Why is behavior change important?

Changing behavior presents an opportunity to make big efficiency gains in a way that also happens to be low cost. For instance, one study estimates that programs that provide people with feedback on how much energy they use—just one of many behavioral approaches—can reduce energy use from 4 to 12 percent. Many other behavioral techniques are just as promising.

Additionally, applying behavioral techniques to promoting energy efficiency frequently benefits programs in other ways. The increased person-to-person engagement in many behavioral programs often improves overall customer satisfaction. For example, one Canadian member utility sees a two to three percent increase in customer satisfaction each time they implement one of their community efforts. Such additional perks of behavioral approaches make them a win-win for customers, utilities, and the environment.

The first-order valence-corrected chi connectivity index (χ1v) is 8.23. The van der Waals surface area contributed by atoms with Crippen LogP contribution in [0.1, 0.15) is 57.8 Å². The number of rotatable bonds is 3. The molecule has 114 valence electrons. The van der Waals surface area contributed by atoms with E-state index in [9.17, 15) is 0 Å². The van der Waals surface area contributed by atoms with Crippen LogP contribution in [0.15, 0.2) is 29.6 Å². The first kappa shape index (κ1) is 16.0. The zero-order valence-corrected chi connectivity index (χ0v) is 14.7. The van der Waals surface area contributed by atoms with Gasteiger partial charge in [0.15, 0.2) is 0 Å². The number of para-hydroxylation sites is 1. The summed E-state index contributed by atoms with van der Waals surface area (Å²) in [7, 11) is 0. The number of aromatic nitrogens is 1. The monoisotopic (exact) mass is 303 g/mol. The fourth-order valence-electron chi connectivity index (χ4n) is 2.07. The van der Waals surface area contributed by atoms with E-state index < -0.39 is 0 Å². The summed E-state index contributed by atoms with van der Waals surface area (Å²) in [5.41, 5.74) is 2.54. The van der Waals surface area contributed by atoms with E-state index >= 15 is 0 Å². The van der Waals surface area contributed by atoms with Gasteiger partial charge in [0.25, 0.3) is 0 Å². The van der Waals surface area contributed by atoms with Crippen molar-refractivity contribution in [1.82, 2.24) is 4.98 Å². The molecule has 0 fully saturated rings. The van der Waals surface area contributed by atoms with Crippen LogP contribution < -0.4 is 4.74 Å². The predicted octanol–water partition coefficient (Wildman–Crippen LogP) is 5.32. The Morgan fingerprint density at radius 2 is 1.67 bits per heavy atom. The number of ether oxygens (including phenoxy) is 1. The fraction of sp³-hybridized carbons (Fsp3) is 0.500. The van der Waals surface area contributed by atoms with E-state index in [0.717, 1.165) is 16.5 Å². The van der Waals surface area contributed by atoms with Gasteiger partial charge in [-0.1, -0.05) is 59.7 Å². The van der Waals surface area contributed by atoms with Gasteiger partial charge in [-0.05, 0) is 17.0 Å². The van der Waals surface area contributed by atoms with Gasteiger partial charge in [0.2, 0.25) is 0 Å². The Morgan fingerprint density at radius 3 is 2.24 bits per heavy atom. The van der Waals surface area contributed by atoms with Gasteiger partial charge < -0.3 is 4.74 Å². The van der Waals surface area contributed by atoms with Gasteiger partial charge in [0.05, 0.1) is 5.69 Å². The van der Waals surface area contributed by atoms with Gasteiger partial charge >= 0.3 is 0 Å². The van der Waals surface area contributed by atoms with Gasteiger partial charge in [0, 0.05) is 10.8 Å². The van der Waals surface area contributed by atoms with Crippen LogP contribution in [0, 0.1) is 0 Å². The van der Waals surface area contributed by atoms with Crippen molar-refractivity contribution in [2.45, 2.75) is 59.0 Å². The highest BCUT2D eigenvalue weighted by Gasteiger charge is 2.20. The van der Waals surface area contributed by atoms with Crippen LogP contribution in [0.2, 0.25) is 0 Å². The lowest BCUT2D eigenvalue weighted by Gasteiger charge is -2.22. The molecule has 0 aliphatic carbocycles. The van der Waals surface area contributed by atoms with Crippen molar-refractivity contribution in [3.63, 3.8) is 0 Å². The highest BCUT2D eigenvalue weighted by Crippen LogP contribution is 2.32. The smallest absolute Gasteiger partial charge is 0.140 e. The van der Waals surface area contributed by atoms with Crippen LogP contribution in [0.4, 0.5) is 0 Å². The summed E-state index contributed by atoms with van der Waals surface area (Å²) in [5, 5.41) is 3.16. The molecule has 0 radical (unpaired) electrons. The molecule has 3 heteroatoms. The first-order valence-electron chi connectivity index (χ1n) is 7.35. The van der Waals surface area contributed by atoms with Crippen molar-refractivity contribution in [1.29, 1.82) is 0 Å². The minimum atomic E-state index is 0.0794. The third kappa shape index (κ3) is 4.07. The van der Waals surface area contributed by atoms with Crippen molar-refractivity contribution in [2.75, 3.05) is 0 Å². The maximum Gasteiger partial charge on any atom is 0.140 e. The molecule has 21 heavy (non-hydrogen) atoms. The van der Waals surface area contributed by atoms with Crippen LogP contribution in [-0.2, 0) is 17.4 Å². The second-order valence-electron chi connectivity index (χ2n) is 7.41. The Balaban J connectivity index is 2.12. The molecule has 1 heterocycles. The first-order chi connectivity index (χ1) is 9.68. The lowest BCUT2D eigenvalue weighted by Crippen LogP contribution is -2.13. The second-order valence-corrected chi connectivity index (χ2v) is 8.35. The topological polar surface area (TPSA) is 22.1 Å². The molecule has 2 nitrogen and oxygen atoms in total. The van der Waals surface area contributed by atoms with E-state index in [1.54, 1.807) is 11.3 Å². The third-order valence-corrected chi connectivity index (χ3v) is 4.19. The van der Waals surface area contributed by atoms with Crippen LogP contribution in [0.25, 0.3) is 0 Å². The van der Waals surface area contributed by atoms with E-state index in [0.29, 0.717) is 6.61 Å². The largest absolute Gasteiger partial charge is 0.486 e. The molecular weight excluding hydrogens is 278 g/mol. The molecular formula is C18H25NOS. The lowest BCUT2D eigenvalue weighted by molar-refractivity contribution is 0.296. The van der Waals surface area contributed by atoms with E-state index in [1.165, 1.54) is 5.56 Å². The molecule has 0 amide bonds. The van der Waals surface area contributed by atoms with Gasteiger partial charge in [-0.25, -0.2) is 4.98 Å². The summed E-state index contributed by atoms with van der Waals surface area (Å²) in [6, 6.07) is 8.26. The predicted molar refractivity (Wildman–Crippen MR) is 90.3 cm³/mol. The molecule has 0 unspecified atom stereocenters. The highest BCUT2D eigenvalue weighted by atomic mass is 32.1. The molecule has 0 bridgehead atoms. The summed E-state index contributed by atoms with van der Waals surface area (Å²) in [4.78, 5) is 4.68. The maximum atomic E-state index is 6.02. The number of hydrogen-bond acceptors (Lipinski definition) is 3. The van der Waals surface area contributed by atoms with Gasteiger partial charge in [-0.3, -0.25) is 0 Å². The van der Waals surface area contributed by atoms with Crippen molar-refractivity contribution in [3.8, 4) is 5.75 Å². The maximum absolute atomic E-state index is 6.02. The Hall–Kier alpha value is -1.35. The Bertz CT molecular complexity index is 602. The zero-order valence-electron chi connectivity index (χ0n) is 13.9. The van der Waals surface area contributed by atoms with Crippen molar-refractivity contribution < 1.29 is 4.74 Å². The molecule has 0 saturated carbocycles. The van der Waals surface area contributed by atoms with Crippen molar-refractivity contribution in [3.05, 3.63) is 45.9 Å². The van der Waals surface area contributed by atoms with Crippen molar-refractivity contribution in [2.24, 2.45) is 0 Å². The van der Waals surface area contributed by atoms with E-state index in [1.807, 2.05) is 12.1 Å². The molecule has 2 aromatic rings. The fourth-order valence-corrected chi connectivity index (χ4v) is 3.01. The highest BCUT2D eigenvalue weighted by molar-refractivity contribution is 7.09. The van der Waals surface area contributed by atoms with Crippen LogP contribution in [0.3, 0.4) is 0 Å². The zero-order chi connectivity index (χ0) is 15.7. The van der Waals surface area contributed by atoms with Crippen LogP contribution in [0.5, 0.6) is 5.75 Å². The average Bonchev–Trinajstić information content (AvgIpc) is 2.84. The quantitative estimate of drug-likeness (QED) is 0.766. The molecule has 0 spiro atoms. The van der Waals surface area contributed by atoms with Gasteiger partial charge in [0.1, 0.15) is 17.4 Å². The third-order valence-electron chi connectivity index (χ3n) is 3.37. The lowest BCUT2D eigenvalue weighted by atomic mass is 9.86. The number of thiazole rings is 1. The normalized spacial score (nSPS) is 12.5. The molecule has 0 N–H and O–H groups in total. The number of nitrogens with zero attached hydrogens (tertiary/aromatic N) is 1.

Is it about conservation or efficiency?

Behavior change involves both conservation and efficiency. iStockphotoWhile simple conservation actions such as turning off lights when leaving a room are a great start, inspiring consumers and business owners to install new weatherization measures or upgrade to more efficient equipment also goes a long way towards saving customers money and improving comfort.

Conservation and efficiency go hand in hand with increased comfort and productivity. A residential customer who adds insulation to his home enjoys a less drafty, cozier indoor environment. A plant manager who more effectively manages the energy use at her facility can improve her bottom line.

How much energy can behavior approaches save? How long do savings last?

Though techniques for measuring savings continue to evolve, existing data indicate that behavioral changes can have a measurable impact. For instance:

  • Over a dozen CEE members have implemented one program type that uses a behavioral technique called social norms. These programs have saved up to three percent and, in one case, 75 percent of the savings lasted for over a year after the program ended.
  • One CEE member in Massachusetts saved over nine percent using a program that incorporates many different behavioral approaches, including feedback and modeling.
  • Another CEE member in a northern New England state saved 7.5 percent on a program in the commercial sector that used behavioral techniques such as goal setting and prompts.